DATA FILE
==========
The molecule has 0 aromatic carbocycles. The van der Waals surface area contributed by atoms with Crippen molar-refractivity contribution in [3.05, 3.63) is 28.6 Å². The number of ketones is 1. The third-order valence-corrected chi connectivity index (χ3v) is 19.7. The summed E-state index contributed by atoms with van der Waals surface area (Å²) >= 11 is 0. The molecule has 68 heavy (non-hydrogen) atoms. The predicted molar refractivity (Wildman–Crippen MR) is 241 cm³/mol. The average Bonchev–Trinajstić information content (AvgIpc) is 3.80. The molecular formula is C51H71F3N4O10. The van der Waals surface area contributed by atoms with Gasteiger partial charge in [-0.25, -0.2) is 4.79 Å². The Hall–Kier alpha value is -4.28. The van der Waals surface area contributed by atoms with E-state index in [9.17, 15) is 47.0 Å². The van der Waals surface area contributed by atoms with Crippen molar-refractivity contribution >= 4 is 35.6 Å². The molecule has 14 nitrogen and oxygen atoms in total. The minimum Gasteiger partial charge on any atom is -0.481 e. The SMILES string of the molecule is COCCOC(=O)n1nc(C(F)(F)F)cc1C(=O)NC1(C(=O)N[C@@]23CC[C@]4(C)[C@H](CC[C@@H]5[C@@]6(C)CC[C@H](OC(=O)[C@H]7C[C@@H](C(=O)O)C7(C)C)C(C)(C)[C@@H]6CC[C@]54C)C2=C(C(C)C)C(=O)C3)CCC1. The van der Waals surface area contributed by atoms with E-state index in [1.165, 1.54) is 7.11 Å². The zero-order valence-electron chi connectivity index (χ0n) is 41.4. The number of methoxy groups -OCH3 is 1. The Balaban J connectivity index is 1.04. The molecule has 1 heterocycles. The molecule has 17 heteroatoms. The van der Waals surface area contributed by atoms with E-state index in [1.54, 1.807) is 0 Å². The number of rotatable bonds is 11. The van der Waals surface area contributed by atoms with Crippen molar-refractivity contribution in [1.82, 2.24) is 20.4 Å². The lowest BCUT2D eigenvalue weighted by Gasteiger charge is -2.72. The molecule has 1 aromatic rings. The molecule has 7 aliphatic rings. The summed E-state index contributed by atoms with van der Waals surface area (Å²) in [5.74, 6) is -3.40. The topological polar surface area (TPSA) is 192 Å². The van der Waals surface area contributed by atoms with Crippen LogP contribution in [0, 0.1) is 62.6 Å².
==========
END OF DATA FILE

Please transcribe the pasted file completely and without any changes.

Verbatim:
The molecule has 0 aromatic carbocycles. The van der Waals surface area contributed by atoms with Crippen molar-refractivity contribution in [3.05, 3.63) is 28.6 Å². The number of ketones is 1. The third-order valence-corrected chi connectivity index (χ3v) is 19.7. The summed E-state index contributed by atoms with van der Waals surface area (Å²) >= 11 is 0. The molecule has 68 heavy (non-hydrogen) atoms. The predicted molar refractivity (Wildman–Crippen MR) is 241 cm³/mol. The average Bonchev–Trinajstić information content (AvgIpc) is 3.80. The molecular formula is C51H71F3N4O10. The van der Waals surface area contributed by atoms with Gasteiger partial charge in [-0.25, -0.2) is 4.79 Å². The Hall–Kier alpha value is -4.28. The van der Waals surface area contributed by atoms with E-state index in [9.17, 15) is 47.0 Å². The van der Waals surface area contributed by atoms with Crippen molar-refractivity contribution >= 4 is 35.6 Å². The molecule has 14 nitrogen and oxygen atoms in total. The minimum Gasteiger partial charge on any atom is -0.481 e. The SMILES string of the molecule is COCCOC(=O)n1nc(C(F)(F)F)cc1C(=O)NC1(C(=O)N[C@@]23CC[C@]4(C)[C@H](CC[C@@H]5[C@@]6(C)CC[C@H](OC(=O)[C@H]7C[C@@H](C(=O)O)C7(C)C)C(C)(C)[C@@H]6CC[C@]54C)C2=C(C(C)C)C(=O)C3)CCC1. The van der Waals surface area contributed by atoms with E-state index in [1.165, 1.54) is 7.11 Å². The zero-order valence-electron chi connectivity index (χ0n) is 41.4. The number of methoxy groups -OCH3 is 1. The Balaban J connectivity index is 1.04. The molecule has 1 heterocycles. The molecule has 17 heteroatoms. The van der Waals surface area contributed by atoms with E-state index in [1.54, 1.807) is 0 Å². The number of rotatable bonds is 11. The van der Waals surface area contributed by atoms with Crippen molar-refractivity contribution in [1.82, 2.24) is 20.4 Å². The lowest BCUT2D eigenvalue weighted by Gasteiger charge is -2.72. The molecule has 1 aromatic rings. The molecule has 7 aliphatic rings. The summed E-state index contributed by atoms with van der Waals surface area (Å²) in [5.74, 6) is -3.40. The topological polar surface area (TPSA) is 192 Å². The van der Waals surface area contributed by atoms with Crippen LogP contribution in [0, 0.1) is 62.6 Å².